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Sponsored consumer-generated advertising in the digital era: what prompts individuals to generate video ads, and what creative strategies do they adopt?

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Abstract

This study investigates individuals’ motivations to create sponsored video ads in response to corporate online advertising competitions, and the creative strategies they employ when so doing. The findings from two studies that combined qualitative (42 semi-structured interviews and netnography) and quantitative (content analysis of 1,102 ads) research methods showed that individuals are motivated to produce sponsored video advertising by six factors: learning, enjoyment, self-expression, remuneration, recognition and influencing others. In turn, these motivations can be categorised as intrinsic, extrinsic, rational and affective, leading to a typology of four advertising creators. It was found also that individuals tend to use narrative forms of advertising more when creating commercial ads, and expository forms more when creating nonprofit ads. The study demonstrates that individuals are willing to co-create and transmit brand value by producing sponsored video ads, and have become an essential element of marketing communications in the digital era. Organisations may benefit from sponsored CGA by gathering consumers’ insights, through improved individual-organisation relationships and by obtaining promotional material that might persuade audiences and stimulate online conversations.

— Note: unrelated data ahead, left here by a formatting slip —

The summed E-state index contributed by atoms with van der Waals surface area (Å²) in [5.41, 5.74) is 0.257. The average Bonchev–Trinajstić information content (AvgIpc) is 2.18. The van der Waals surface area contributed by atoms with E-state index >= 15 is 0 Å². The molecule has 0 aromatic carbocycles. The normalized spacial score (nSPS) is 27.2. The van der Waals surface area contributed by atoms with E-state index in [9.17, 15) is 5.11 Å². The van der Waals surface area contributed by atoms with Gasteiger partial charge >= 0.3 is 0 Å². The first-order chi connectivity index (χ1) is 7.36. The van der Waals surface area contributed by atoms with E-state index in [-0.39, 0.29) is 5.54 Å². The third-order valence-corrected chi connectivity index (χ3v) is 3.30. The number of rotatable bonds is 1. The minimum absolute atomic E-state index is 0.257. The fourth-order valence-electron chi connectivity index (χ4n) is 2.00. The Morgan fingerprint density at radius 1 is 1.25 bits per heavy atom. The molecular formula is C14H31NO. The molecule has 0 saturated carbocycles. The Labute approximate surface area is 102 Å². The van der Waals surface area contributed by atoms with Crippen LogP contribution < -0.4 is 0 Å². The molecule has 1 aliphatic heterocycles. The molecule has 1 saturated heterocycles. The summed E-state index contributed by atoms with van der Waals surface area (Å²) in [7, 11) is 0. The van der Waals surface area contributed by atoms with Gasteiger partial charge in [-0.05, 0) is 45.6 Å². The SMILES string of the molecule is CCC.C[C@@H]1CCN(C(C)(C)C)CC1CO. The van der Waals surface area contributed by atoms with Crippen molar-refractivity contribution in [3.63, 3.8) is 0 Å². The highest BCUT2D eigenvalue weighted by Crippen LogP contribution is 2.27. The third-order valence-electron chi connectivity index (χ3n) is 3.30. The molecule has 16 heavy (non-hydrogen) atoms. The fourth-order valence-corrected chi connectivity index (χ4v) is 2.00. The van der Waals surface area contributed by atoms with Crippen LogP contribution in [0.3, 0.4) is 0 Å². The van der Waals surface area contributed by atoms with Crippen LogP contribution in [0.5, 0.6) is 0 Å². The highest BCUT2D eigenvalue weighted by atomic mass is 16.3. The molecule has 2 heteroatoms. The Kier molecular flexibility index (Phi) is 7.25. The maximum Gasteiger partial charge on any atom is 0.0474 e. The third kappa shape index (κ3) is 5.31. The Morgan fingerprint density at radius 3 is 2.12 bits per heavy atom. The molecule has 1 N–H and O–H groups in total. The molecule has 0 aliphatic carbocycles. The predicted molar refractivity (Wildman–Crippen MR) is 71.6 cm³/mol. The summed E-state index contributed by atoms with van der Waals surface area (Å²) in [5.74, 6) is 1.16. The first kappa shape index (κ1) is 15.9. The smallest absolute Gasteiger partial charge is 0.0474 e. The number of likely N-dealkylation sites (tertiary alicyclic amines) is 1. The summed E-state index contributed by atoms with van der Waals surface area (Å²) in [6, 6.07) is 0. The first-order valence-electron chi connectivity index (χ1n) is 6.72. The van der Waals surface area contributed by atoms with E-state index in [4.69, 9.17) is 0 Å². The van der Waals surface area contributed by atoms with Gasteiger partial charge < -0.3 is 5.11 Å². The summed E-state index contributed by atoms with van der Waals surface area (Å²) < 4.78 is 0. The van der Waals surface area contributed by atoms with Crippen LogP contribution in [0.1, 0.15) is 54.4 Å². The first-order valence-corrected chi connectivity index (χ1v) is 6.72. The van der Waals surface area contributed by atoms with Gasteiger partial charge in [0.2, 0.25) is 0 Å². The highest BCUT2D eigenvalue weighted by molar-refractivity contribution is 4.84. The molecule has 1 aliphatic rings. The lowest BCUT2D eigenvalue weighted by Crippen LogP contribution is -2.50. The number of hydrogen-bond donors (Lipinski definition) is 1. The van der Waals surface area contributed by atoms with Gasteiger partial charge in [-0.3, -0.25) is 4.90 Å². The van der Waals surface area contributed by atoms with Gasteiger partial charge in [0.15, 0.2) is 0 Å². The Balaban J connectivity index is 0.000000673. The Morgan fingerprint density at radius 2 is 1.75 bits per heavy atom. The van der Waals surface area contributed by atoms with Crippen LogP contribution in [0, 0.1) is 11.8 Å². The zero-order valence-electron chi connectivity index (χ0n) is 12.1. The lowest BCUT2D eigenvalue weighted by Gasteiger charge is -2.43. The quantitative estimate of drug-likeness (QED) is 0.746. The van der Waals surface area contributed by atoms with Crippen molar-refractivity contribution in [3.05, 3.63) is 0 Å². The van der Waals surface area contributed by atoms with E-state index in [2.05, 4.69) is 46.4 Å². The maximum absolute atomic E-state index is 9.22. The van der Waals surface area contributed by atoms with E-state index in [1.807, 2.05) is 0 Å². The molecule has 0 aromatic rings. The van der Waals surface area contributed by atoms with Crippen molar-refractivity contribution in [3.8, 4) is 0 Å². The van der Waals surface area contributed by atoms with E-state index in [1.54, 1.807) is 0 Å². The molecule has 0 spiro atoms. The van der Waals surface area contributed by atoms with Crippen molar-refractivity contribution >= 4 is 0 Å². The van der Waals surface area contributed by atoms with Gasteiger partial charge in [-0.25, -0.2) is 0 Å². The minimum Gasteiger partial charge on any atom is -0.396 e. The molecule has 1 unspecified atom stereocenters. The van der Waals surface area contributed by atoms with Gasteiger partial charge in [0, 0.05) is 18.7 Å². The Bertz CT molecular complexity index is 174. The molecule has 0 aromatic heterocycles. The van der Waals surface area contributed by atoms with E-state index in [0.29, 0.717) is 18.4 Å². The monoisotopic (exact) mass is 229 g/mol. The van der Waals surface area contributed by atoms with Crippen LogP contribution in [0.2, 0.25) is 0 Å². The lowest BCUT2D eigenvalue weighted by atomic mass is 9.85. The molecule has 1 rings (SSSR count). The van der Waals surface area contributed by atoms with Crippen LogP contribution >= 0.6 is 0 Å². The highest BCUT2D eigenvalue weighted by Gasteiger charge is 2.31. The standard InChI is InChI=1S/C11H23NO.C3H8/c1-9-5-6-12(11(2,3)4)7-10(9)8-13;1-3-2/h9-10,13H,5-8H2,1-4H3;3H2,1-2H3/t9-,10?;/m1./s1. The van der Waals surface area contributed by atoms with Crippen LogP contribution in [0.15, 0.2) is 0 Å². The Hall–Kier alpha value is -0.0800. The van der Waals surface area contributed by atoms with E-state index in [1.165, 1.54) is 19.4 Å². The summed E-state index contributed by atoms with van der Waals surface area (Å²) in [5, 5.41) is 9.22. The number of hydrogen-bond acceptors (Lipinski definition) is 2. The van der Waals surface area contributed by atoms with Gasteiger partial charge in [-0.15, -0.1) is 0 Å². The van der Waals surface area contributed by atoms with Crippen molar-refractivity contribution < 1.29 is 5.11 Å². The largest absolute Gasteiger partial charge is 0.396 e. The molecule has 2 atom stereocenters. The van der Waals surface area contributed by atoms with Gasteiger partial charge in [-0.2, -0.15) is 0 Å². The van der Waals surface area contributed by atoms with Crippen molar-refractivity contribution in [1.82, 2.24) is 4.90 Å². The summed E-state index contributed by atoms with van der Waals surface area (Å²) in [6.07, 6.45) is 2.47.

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I: Background.- 1. An Introduction.- 2. Conceptualizations of Intrinsic Motivation and Self-Determination.- II: Self-Determination Theory.- 3. Cognitive Evaluation Theory: Perceived Causality and Perceived Competence.- 4. Cognitive Evaluation Theory: Interpersonal Communication and Intrapersonal Regulation.- 5. Toward an Organismic Integration Theory: Motivation and Development.- 6. Causality Orientations Theory: Personality Influences on Motivation.- III: Alternative Approaches.- 7. Operant and Attributional Theories.- 8. Information-Processing Theories.- IV: Applications and Implications.- 9. Education.- 10. Psychotherapy.- 11. Work.- 12. Sports.- References.- Author Index.
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Companies increasingly involve consumers in the process of developing advertising and other marketing actions. An important question that has not been explored is whether brands benefit from communicating to consumers who had not been involved in the co-creation process that a target ad was developed by a fellow consumer. The authors propose a skepticism—identification model of ad creator influence, which hypothesizes that disclosing to an audience that an ad was created by a consumer triggers two opposing effects: skepticism about the competence of the ad creator and identification with the ad creator. Four studies demonstrate that the effectiveness of disclosing advertising co-creation depends on factors that hinder skepticism and heighten identification with the ad creator. Specifically, attributing the ad to a consumer is shown to increase persuasion when the audience (1) has limited cognitive resources to scrutinize the message, (2) is given background information about the ad creator that enhances source similarity, and (3) has high loyalty toward the brand. The implications of these findings on marketing theory and practice are discussed.
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